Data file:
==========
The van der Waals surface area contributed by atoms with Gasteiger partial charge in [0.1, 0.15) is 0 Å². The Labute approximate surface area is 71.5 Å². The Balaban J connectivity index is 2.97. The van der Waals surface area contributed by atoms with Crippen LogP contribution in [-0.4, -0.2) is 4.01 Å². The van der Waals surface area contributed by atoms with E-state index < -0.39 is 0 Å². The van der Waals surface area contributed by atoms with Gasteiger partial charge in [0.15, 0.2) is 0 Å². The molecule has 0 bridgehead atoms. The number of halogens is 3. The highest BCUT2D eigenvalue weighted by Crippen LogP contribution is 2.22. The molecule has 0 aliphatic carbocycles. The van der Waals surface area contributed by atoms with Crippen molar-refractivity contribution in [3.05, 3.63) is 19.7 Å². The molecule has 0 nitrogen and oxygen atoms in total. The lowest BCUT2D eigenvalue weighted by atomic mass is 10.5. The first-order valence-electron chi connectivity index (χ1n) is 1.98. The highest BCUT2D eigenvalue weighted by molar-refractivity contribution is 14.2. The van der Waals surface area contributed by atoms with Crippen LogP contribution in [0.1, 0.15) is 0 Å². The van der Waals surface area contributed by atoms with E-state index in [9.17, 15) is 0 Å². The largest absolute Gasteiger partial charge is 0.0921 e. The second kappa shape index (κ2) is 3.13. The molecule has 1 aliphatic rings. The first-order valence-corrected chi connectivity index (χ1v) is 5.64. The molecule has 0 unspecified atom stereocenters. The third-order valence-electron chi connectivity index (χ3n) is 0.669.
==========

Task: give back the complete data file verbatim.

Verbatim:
The van der Waals surface area contributed by atoms with Gasteiger partial charge in [0.1, 0.15) is 0 Å². The Labute approximate surface area is 71.5 Å². The Balaban J connectivity index is 2.97. The van der Waals surface area contributed by atoms with Crippen LogP contribution in [-0.4, -0.2) is 4.01 Å². The van der Waals surface area contributed by atoms with E-state index < -0.39 is 0 Å². The van der Waals surface area contributed by atoms with Gasteiger partial charge in [0.15, 0.2) is 0 Å². The molecule has 0 bridgehead atoms. The number of halogens is 3. The highest BCUT2D eigenvalue weighted by Crippen LogP contribution is 2.22. The molecule has 0 aliphatic carbocycles. The van der Waals surface area contributed by atoms with Crippen molar-refractivity contribution in [3.05, 3.63) is 19.7 Å². The molecule has 0 nitrogen and oxygen atoms in total. The lowest BCUT2D eigenvalue weighted by atomic mass is 10.5. The first-order valence-electron chi connectivity index (χ1n) is 1.98. The highest BCUT2D eigenvalue weighted by molar-refractivity contribution is 14.2. The van der Waals surface area contributed by atoms with Crippen LogP contribution in [0.1, 0.15) is 0 Å². The van der Waals surface area contributed by atoms with E-state index in [9.17, 15) is 0 Å². The largest absolute Gasteiger partial charge is 0.0921 e. The second kappa shape index (κ2) is 3.13. The molecule has 1 aliphatic rings. The first-order valence-corrected chi connectivity index (χ1v) is 5.64. The molecule has 0 unspecified atom stereocenters. The third-order valence-electron chi connectivity index (χ3n) is 0.669.